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Wooga restructuring continues with Tokyo office closure

Update: Follows closure of Black Anvil Games

Update 2: Wooga's restructuring has continued with the closure of its Japanese office.

It is part of the company's previously announced plans to focus on casual games and lay off 40 members of its team.

The Tokyo branch was set up in 2014 to help localisation and form new partnerships with studios. The firm's boss, Jun Otsuka, has left as a result of the closure.

"Two years ago, Wooga set up a small satellite office in Tokyo in order to bolster and support local partnerships," read a statement issued to

"Unfortunately the future of this office was affected as part of our strategy shift to focus exclusively on casual games in August. In light of that change, we felt it necessary to once again centralise and focus all localisation efforts from our office in Berlin.

"While we're happy to have been able to relocate a member of the team to Berlin, we regretfully had to part ways with two other employees. Although the team in Japan was small, their work was impressive and we would like to thank them for their hard work over the past two years."

Update: Wooga's core focused studio Black Anvil Games was closed as part of its round of layoffs in September, with studio head Wilhelm Österberg also leaving the company.

The closure was confirmed to Pocket Gamer, with CEO Jens Begemann expressing his pride in the quality of Black Anvil's Warlords, the only game it released since the studio was announced in March this year.

"Given Wooga's recent decision to focus exclusively on creating hit casual mobile games, Warlords will be Black Anvil's final game," Begemann said.

Original Story: The German games industry received another blow this week, with Wooga laying off 40 people as part of an internal restructuring process.

Wooga CEO Jens Begemann confirmed the details to the German website Gründerszene, which first reported the redundancies earlier this week. Prior to this round of layoffs, the Berlin based mobile publisher had around 300 employees.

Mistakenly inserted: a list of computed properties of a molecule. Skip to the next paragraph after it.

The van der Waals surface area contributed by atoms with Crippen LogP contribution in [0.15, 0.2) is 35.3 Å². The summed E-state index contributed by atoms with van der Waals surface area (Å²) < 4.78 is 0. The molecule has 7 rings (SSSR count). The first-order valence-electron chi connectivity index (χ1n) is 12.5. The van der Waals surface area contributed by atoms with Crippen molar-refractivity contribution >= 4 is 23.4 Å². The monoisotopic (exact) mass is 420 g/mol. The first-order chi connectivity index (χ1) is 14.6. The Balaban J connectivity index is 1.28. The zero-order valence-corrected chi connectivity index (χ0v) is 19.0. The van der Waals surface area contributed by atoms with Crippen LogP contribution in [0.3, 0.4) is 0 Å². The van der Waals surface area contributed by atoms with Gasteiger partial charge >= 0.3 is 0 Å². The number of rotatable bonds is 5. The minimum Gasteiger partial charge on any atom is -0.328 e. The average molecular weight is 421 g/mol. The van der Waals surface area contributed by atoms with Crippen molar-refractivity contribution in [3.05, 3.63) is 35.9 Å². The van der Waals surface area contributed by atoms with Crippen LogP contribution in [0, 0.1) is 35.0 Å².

An official statement said that the reduction in staff was due to recent projects failing to meet internal expectations. Last year, reported on the ambitious and expensive launch of Agent Alice, a hidden object game that fell short of the standard set by Pearl's Peril, one of Wooga's biggest hits.

From now on, Wooga will be composed of three studios, each working in a specific genre within casual games: puzzle games, hidden object games, and casual simulation games. According to another German website, Gameswirtschaft, the casual simulation studio will have a particular focus on products for the Apple Watch.

It isn't clear whether Black Anvil Games, an indie studio focused on core games that Wooga started in March this year, has survived the cull. However, people within Wooga and the Berlin developer community have already started reaching out to help those affected find new employment.

All told, this has been an annus mirabilis for the German games industry. Last month, Goodgame Studios began a round of layoffs that could top 200 people. In June, Aeria Games made an estimated 106 people redundant as part of a merger with Gamigo, and GameDuell cut 25% of its staff in March, equivalent to around 50 people.

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Matthew Handrahan: Matthew Handrahan joined GamesIndustry in 2011, bringing long-form feature-writing experience to the team as well as a deep understanding of the video game development business. He previously spent more than five years at award-winning magazine gamesTM.
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